One thing preparing for the LNAT really taught me I learnt through a teacher: you will never know everything, but you have to work with incomplete information and get on with it. I encountered passages about the law, history, social policy; but it would be inaccurate to place my bet on certain areas that come up, because there were also very random things like a passage on time zones, one on how children learn about numbers, and so on. I found questions in the format of ‘what can you infer from the passage?’ the most tricky because it was difficult to place a finger on what you can read directly from the text and what you have processed and come to a conclusion to. The clarity in thought this trained in me was very valuable. I was never really pressed for time, but I also could not afford the time to stop for a mental break. The precision and focus required for the test was difficult to live up to, but now looking back and realising that I did is extremely rewarding.

My strength was always more in the essay section rather than the multiple choice questions, but only select universities consider the essay, while the multiple choice questions give you a score that is, in a way, a simpler and more direct indicator of a student’s ability. The essay questions are always rather abstract, and closely linked to social issues. The one I opted to write in my LNAT was (roughly) about gender quotas for university placements for competitive subjects. By the time I got around to taking the test, I had given up ever encountering an essay prompt I was 100% confident about. However, LNAT essays are not as academic as traditional History or English essays, and there is more capacity to use the odd rhetorical question or play around with words to ‘stand out’. After all, there is usually a banded score attached to the essay (closer to a degree classification) and it is a chance to showcase one’s writing ability. I found myself writing in a way such that I was always asking myself – ‘if this was one of the texts in the LNAT multiple choice section, are you being clear enough? Would someone have hell trying to figure out what you mean? Have you answered the question?’, and this training was very rewarding and one I carry with me even after the test.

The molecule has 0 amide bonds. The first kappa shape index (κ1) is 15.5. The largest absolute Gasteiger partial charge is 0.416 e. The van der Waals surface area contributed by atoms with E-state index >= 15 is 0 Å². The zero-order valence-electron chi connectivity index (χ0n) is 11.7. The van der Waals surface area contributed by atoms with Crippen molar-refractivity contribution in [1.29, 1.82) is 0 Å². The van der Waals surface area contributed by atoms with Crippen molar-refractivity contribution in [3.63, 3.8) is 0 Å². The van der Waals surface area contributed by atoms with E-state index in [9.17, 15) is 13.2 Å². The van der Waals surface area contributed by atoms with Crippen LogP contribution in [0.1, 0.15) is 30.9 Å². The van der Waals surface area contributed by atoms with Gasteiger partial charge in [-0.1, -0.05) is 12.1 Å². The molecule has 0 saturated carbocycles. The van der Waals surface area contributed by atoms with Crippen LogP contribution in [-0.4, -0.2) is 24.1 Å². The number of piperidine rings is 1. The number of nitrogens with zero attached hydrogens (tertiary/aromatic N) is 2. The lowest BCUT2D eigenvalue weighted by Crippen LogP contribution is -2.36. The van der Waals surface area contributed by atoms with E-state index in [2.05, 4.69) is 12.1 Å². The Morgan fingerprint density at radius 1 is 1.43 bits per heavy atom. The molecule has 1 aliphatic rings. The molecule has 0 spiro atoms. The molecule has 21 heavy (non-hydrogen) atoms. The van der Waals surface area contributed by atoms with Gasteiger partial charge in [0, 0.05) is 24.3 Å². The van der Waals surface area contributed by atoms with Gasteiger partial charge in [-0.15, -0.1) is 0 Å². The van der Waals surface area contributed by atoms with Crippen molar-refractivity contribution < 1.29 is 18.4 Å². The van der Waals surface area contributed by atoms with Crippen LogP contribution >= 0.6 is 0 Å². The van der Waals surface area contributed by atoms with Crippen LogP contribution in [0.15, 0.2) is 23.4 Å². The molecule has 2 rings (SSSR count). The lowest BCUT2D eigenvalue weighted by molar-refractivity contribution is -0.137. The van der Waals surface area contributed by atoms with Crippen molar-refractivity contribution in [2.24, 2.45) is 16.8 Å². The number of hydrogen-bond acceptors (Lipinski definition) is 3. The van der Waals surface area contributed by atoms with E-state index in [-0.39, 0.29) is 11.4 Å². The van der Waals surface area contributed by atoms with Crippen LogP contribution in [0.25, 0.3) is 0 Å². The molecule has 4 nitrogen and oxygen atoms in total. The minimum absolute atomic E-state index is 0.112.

I was lucky enough that all the universities I applied to gave me offers. They do not all require the LNAT, but most of them did. In all honesty, the training LNAT gave me, I believe, will continue to help me in my studies and it is definitely a test I would go back and think about again.”

Abi – Offers from UCL and King’s College London

“Whilst preparing for the LNAT, I was overwhelmed with stress from trying to balance practice tests with normal revision for A-Levels. The best way to reduce this stress is to talk to people in a similar position to you and this doesn’t just mean people taking the LNAT. It includes students taking any admissions test.

I started preparing in summer and booked my test in September for mid-October. Something I would strongly advise is to book the test as soon as you begin preparing. I found I kept delaying the test and this meant some dates became unavailable. Once I had booked my test, it made it more concrete and I had more structure in my revision, which is something I wish I had done earlier on. I would also recommend sitting the test early on and not leaving it till after December since this could be when you start revision for A-Level mocks – naturally, remember the sooner Oxford deadline.